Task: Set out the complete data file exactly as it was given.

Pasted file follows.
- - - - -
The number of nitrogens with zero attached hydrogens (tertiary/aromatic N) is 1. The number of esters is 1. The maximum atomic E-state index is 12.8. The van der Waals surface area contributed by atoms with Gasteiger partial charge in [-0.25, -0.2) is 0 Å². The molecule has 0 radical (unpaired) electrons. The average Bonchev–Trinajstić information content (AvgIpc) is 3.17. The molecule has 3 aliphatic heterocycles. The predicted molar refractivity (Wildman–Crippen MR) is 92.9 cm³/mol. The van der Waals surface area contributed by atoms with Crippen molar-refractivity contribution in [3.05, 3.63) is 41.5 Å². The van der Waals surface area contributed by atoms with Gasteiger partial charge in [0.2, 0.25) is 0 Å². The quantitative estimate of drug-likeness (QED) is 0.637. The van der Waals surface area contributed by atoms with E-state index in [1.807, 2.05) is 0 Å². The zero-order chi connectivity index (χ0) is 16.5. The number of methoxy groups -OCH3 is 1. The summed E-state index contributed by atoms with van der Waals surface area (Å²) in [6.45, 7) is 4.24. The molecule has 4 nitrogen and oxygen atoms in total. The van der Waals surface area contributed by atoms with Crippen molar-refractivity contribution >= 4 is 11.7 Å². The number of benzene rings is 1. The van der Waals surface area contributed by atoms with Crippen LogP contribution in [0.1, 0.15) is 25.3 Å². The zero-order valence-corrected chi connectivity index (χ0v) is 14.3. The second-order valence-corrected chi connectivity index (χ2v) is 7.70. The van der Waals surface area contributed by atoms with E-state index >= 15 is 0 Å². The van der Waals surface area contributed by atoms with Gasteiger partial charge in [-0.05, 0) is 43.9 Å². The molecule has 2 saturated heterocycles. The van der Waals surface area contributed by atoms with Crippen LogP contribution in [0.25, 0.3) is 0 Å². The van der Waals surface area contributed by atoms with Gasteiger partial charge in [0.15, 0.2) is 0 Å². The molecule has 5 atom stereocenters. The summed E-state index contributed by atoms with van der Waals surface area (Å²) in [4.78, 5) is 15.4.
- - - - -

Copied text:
The number of nitrogens with zero attached hydrogens (tertiary/aromatic N) is 1. The number of esters is 1. The maximum atomic E-state index is 12.8. The van der Waals surface area contributed by atoms with Gasteiger partial charge in [-0.25, -0.2) is 0 Å². The molecule has 0 radical (unpaired) electrons. The average Bonchev–Trinajstić information content (AvgIpc) is 3.17. The molecule has 3 aliphatic heterocycles. The predicted molar refractivity (Wildman–Crippen MR) is 92.9 cm³/mol. The van der Waals surface area contributed by atoms with Crippen molar-refractivity contribution in [3.05, 3.63) is 41.5 Å². The van der Waals surface area contributed by atoms with Gasteiger partial charge in [0.2, 0.25) is 0 Å². The quantitative estimate of drug-likeness (QED) is 0.637. The van der Waals surface area contributed by atoms with E-state index in [1.807, 2.05) is 0 Å². The zero-order chi connectivity index (χ0) is 16.5. The number of methoxy groups -OCH3 is 1. The summed E-state index contributed by atoms with van der Waals surface area (Å²) in [6.45, 7) is 4.24. The molecule has 4 nitrogen and oxygen atoms in total. The van der Waals surface area contributed by atoms with Crippen molar-refractivity contribution >= 4 is 11.7 Å². The number of benzene rings is 1. The van der Waals surface area contributed by atoms with Crippen LogP contribution in [0.1, 0.15) is 25.3 Å². The zero-order valence-corrected chi connectivity index (χ0v) is 14.3. The second-order valence-corrected chi connectivity index (χ2v) is 7.70. The van der Waals surface area contributed by atoms with E-state index >= 15 is 0 Å². The van der Waals surface area contributed by atoms with Gasteiger partial charge in [-0.05, 0) is 43.9 Å². The molecule has 2 saturated heterocycles. The van der Waals surface area contributed by atoms with Crippen LogP contribution in [0.25, 0.3) is 0 Å². The van der Waals surface area contributed by atoms with Gasteiger partial charge in [0.15, 0.2) is 0 Å². The molecule has 5 atom stereocenters. The summed E-state index contributed by atoms with van der Waals surface area (Å²) in [4.78, 5) is 15.4.